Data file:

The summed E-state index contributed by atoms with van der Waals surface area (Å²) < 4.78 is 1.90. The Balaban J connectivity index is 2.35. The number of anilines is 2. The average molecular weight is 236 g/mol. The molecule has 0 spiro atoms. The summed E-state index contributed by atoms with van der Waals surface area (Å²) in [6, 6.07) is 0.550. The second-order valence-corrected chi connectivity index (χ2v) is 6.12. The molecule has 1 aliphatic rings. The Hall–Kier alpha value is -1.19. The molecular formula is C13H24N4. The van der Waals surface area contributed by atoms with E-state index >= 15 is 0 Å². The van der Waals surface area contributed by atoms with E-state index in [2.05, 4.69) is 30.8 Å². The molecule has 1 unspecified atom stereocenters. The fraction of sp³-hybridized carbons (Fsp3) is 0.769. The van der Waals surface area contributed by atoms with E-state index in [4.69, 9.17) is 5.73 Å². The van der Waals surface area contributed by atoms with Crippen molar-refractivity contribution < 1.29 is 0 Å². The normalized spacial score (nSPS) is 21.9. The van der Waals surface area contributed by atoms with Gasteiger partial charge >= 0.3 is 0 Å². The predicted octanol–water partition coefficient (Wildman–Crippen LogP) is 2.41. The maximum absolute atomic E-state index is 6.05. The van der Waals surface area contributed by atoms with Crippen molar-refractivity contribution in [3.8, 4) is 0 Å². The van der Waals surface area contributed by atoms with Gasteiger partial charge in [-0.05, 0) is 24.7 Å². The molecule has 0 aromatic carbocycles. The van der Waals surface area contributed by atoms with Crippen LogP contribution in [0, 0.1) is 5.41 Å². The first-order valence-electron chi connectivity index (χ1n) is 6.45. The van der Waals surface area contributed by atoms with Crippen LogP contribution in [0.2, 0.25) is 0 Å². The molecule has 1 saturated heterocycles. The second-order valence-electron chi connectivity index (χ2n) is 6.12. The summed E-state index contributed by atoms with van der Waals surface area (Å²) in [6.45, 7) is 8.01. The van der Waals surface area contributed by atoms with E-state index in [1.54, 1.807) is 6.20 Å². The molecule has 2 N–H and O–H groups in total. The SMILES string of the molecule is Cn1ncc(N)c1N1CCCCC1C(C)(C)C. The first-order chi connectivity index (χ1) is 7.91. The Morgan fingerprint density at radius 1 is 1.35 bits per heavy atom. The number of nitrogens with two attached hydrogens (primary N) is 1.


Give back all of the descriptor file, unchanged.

The summed E-state index contributed by atoms with van der Waals surface area (Å²) < 4.78 is 1.90. The Balaban J connectivity index is 2.35. The number of anilines is 2. The average molecular weight is 236 g/mol. The molecule has 0 spiro atoms. The summed E-state index contributed by atoms with van der Waals surface area (Å²) in [6, 6.07) is 0.550. The second-order valence-corrected chi connectivity index (χ2v) is 6.12. The molecule has 1 aliphatic rings. The Hall–Kier alpha value is -1.19. The molecular formula is C13H24N4. The van der Waals surface area contributed by atoms with E-state index >= 15 is 0 Å². The van der Waals surface area contributed by atoms with E-state index in [2.05, 4.69) is 30.8 Å². The molecule has 1 unspecified atom stereocenters. The fraction of sp³-hybridized carbons (Fsp3) is 0.769. The van der Waals surface area contributed by atoms with E-state index in [4.69, 9.17) is 5.73 Å². The van der Waals surface area contributed by atoms with Crippen molar-refractivity contribution < 1.29 is 0 Å². The normalized spacial score (nSPS) is 21.9. The van der Waals surface area contributed by atoms with Gasteiger partial charge >= 0.3 is 0 Å². The predicted octanol–water partition coefficient (Wildman–Crippen LogP) is 2.41. The maximum absolute atomic E-state index is 6.05. The van der Waals surface area contributed by atoms with Crippen molar-refractivity contribution in [3.8, 4) is 0 Å². The van der Waals surface area contributed by atoms with Gasteiger partial charge in [-0.05, 0) is 24.7 Å². The molecule has 0 aromatic carbocycles. The van der Waals surface area contributed by atoms with Crippen LogP contribution in [0, 0.1) is 5.41 Å². The first-order valence-electron chi connectivity index (χ1n) is 6.45. The van der Waals surface area contributed by atoms with Crippen LogP contribution in [0.2, 0.25) is 0 Å². The molecule has 1 saturated heterocycles. The second-order valence-electron chi connectivity index (χ2n) is 6.12. The summed E-state index contributed by atoms with van der Waals surface area (Å²) in [6.45, 7) is 8.01. The van der Waals surface area contributed by atoms with E-state index in [1.54, 1.807) is 6.20 Å². The molecule has 2 N–H and O–H groups in total. The SMILES string of the molecule is Cn1ncc(N)c1N1CCCCC1C(C)(C)C. The first-order chi connectivity index (χ1) is 7.91. The Morgan fingerprint density at radius 1 is 1.35 bits per heavy atom. The number of nitrogens with two attached hydrogens (primary N) is 1.